However, we propose that when information from the socialworld reflects negatively on the individualthat is, when she(or he) feels that she is somehow failing in her performancetaking the DP may be desirable because it allows the individualto discount the threatening information as nonobjective. Thecurrent studies investigate this novel possibility as well as otherconsequences and moderators of the DP.

    The DP: A Reflective Worldview inCultural Modernity

    As mentioned above, theorists initially developed the DP asa conceptual tool for understanding how individuals go abouttheir daily social routines. Studies drawing on this perspectivewere carried out under the assumption that, at least for mostpeople in most situations, the DP was not the way in whichactors understood or experienced their daily lives (Messinger etal., 1962).

    Yet in recent years scholars have claimed that, as a result ofmodernizing processes of secularization and individualization,people in contemporary societies are increasingly more likely toadopt the DP themselves as a temporary mode of understandingsocial reality and their place within it. Although the exactcontent of the DP differs in various cultural instantiations, thepremise is always roughly the same: that reality is not what webelieve it to be but rather an elaborate farce maintained througha common suspension of disbelief. Kvecses (2005) proposed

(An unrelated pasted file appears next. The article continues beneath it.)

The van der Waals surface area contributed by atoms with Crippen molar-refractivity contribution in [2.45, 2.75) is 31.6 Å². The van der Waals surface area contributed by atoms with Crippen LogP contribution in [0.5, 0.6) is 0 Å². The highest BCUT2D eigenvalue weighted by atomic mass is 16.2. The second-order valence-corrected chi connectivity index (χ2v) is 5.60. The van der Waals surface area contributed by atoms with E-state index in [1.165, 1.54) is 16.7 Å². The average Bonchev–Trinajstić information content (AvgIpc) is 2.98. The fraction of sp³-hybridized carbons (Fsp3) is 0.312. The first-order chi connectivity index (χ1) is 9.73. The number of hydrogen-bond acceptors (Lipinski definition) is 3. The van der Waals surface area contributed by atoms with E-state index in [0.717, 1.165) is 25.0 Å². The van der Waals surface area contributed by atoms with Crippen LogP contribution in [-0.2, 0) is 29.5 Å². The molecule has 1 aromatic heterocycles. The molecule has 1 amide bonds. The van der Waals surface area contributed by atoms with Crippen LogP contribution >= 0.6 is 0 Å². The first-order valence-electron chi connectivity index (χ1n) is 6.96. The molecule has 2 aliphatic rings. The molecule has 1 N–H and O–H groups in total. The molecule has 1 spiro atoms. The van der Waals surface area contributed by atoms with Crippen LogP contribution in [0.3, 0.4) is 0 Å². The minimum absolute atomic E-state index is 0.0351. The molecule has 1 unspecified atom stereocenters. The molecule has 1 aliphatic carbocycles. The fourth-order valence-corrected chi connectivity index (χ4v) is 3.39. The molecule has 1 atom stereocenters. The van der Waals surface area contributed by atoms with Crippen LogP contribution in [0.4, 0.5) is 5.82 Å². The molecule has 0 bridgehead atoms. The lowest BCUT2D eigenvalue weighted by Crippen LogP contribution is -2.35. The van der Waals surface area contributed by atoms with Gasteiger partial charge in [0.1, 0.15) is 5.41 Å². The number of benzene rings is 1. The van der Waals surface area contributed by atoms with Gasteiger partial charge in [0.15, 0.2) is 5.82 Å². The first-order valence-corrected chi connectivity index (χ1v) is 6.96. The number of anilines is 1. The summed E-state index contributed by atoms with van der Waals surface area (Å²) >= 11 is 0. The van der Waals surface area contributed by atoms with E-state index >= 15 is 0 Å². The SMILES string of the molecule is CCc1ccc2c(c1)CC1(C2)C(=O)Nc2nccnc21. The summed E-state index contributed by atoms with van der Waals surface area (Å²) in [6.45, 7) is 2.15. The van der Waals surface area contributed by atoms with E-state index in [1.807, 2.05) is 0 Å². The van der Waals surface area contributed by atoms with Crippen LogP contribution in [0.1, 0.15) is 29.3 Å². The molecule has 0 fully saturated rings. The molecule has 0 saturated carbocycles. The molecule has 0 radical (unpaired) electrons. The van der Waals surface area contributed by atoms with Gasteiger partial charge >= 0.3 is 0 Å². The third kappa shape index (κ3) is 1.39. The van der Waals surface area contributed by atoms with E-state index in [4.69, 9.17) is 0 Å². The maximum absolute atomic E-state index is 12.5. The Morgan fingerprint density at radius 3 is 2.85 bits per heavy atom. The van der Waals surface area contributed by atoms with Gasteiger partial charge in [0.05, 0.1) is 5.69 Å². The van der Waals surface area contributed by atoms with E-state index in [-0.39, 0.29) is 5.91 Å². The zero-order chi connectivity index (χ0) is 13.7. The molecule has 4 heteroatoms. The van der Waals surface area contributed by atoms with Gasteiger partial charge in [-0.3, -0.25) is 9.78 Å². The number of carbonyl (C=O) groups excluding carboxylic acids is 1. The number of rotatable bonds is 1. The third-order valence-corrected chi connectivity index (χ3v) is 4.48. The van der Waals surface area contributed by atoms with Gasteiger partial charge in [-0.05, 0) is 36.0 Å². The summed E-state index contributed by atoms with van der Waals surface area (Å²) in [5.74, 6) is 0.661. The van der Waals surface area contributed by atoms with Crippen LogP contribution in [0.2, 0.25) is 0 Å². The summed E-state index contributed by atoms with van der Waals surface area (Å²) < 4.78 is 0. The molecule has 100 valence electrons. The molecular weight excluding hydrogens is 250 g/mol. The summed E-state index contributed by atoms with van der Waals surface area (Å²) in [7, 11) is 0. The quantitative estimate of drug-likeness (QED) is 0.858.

that the metaphor life is a show is perhaps the dominant met-aphor of contemporary U.S. culture, as instantiated in the recentphenomenon of reality television. Many recent popular filmsincluding The Matrix (Silver, Wachowski, & Wachowski,1999)and The Truman Show (Feldman, Rudin, Niccol, Schroeder, &Weir, 2003) have questioned the genuineness of reality andcompared it to a simulation or performance. Even the term metahas begun to be used by todays generation to describe acommon experience of self-conscious, ironic detachment fromreality (Raz, 2012).

    Scholars (Berger, 1963) have connected the rise of the DP ineveryday life to the historical transition to cultural modernity.Cultural modernity involves increased individualism and secu-larism, as well as decreased psychological investment in thesocial system, resulting largely from the spread of globalizedcapitalism (Giddens, 1991; Harvey, 1990). Contemporary socialpsychological research sheds light on why these socioculturalfactors would coevolve with the DP. Individualism emphasizesforming a unique perspective on reality, engaging in Socraticquestioning of social norms, and developing